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mimosa

Albizia julibrissin Durazz.

USDA PLANTS Symbol: ALJU
U.S. Nativity: Exotic
Habit: Tree


Synonym(s): mimosa tree, powderpuff tree, silk tree, silktree, silky acacia, Japanese mimosa

Appearance
Albizia julibrissin is a small tree that is 10-50 ft. (3-15.2 m) in height, often having multiple trunks.
Foliage
It has delicate-looking, bi-pinnately compound leaves that resemble ferns.
Flowers
Flowering occurs in early summer, when very showy, fragrant, pink flowers develop in groups at the ends of the branches.
Fruit
Fruit are flat, 6 in. (15.2 cm) long seed pods that develop in the late summer.
Ecological Threat
Albizia julibrissin invades any type of disturbed habitat. It is commonly found in old fields, stream banks, and roadsides. Once established, mimosa is difficult to remove due to the long lived seeds and its ability to re-sprout vigorously. Albizia julibrissin is native to Asia and was first introduced into the U.S. in 1745. It has been widely used as an ornamental.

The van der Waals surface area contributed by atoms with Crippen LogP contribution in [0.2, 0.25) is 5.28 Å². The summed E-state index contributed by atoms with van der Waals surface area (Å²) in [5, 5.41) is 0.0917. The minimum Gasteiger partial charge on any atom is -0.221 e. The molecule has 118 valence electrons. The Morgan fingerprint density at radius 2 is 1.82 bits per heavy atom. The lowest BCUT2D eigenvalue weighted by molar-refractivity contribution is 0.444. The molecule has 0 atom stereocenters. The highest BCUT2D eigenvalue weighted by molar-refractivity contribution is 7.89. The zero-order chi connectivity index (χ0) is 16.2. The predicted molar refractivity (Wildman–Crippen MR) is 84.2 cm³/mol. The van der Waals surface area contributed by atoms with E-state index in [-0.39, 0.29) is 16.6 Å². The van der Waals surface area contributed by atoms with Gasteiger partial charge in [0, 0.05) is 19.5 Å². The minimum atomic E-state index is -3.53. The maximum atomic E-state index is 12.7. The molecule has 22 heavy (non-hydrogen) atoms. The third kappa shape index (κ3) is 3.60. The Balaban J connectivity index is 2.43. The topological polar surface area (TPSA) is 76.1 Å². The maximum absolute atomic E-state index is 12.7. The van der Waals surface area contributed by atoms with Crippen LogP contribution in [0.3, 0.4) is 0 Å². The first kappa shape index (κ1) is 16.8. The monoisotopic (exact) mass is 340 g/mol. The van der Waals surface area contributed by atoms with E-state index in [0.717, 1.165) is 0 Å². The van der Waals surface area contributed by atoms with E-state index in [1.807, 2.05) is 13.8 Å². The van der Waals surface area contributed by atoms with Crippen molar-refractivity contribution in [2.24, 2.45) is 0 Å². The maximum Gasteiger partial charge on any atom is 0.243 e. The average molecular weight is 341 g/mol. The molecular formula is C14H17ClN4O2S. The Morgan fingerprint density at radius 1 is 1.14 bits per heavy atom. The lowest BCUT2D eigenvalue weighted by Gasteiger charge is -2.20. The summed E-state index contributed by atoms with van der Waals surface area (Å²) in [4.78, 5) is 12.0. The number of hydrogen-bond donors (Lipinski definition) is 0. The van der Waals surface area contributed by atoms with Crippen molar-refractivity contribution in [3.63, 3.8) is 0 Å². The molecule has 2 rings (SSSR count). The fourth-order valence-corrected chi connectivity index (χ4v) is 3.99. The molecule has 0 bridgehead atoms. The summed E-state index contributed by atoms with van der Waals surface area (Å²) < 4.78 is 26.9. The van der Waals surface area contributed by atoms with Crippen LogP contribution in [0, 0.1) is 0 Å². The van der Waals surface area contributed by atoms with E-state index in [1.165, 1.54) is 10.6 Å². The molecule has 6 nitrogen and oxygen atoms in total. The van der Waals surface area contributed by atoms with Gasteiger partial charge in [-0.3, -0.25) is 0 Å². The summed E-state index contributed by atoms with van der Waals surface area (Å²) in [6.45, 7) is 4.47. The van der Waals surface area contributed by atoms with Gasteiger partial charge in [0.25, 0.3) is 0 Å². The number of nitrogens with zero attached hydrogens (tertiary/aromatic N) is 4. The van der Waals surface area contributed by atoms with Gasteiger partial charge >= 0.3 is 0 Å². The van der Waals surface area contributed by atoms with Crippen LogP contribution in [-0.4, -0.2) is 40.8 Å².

Identification, Biology, Control and Management Resources

Nonnative Invasive Plants of Southern Forests - USDA Forest Service
Southeast Exotic Pest Plant Council Invasive Plant Manual - SE-EPPC
Weeds Gone Wild: Alien Plant Invaders of Natural Areas - Plant Conservation Alliance
Weed of the Week - USDA Forest Service
Invasive Species Management Plans for Florida - University of Florida - Center for Aquatic and Invasive Plants
Plant Invaders of Mid-Atlantic Natural Areas - National Park Service and U.S. Fish and Wildlife Service